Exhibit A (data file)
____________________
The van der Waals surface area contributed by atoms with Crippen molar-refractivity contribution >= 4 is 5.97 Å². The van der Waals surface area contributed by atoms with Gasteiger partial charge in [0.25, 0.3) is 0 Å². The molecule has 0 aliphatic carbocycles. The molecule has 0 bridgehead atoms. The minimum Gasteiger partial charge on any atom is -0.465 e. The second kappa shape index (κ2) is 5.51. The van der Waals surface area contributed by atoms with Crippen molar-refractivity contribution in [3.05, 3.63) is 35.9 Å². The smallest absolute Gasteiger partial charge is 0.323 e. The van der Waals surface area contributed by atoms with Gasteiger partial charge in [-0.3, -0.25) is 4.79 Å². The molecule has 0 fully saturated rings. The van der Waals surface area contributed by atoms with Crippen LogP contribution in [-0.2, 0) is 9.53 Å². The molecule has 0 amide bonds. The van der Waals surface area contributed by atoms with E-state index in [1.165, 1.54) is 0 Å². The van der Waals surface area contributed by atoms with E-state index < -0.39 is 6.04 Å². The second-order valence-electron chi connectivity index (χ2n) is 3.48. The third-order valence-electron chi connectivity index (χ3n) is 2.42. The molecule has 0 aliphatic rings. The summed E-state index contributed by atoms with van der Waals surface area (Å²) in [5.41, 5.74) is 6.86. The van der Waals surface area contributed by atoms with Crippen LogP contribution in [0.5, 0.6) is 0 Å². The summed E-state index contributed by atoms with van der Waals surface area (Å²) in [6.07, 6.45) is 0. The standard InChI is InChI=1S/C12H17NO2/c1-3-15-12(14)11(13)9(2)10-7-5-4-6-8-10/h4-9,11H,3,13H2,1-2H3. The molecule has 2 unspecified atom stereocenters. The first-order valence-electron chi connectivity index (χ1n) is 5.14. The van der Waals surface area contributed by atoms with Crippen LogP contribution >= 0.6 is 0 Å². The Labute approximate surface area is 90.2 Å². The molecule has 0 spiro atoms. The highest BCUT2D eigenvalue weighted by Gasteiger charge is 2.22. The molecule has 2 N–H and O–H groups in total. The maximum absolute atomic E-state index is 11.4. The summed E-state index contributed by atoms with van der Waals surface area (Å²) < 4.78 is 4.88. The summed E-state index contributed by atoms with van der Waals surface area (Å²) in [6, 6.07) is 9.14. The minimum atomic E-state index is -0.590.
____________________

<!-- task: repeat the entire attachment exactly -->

The van der Waals surface area contributed by atoms with Crippen molar-refractivity contribution >= 4 is 5.97 Å². The van der Waals surface area contributed by atoms with Gasteiger partial charge in [0.25, 0.3) is 0 Å². The molecule has 0 aliphatic carbocycles. The molecule has 0 bridgehead atoms. The minimum Gasteiger partial charge on any atom is -0.465 e. The second kappa shape index (κ2) is 5.51. The van der Waals surface area contributed by atoms with Crippen molar-refractivity contribution in [3.05, 3.63) is 35.9 Å². The smallest absolute Gasteiger partial charge is 0.323 e. The van der Waals surface area contributed by atoms with Gasteiger partial charge in [-0.3, -0.25) is 4.79 Å². The molecule has 0 fully saturated rings. The van der Waals surface area contributed by atoms with Crippen LogP contribution in [-0.2, 0) is 9.53 Å². The molecule has 0 amide bonds. The van der Waals surface area contributed by atoms with E-state index in [1.165, 1.54) is 0 Å². The van der Waals surface area contributed by atoms with E-state index < -0.39 is 6.04 Å². The second-order valence-electron chi connectivity index (χ2n) is 3.48. The third-order valence-electron chi connectivity index (χ3n) is 2.42. The molecule has 0 aliphatic rings. The summed E-state index contributed by atoms with van der Waals surface area (Å²) in [5.41, 5.74) is 6.86. The van der Waals surface area contributed by atoms with Crippen LogP contribution in [0.5, 0.6) is 0 Å². The summed E-state index contributed by atoms with van der Waals surface area (Å²) in [6.07, 6.45) is 0. The standard InChI is InChI=1S/C12H17NO2/c1-3-15-12(14)11(13)9(2)10-7-5-4-6-8-10/h4-9,11H,3,13H2,1-2H3. The molecule has 2 unspecified atom stereocenters. The first-order valence-electron chi connectivity index (χ1n) is 5.14. The van der Waals surface area contributed by atoms with Crippen LogP contribution >= 0.6 is 0 Å². The Labute approximate surface area is 90.2 Å². The molecule has 0 spiro atoms. The highest BCUT2D eigenvalue weighted by Gasteiger charge is 2.22. The molecule has 2 N–H and O–H groups in total. The maximum absolute atomic E-state index is 11.4. The summed E-state index contributed by atoms with van der Waals surface area (Å²) < 4.78 is 4.88. The summed E-state index contributed by atoms with van der Waals surface area (Å²) in [6, 6.07) is 9.14. The minimum atomic E-state index is -0.590.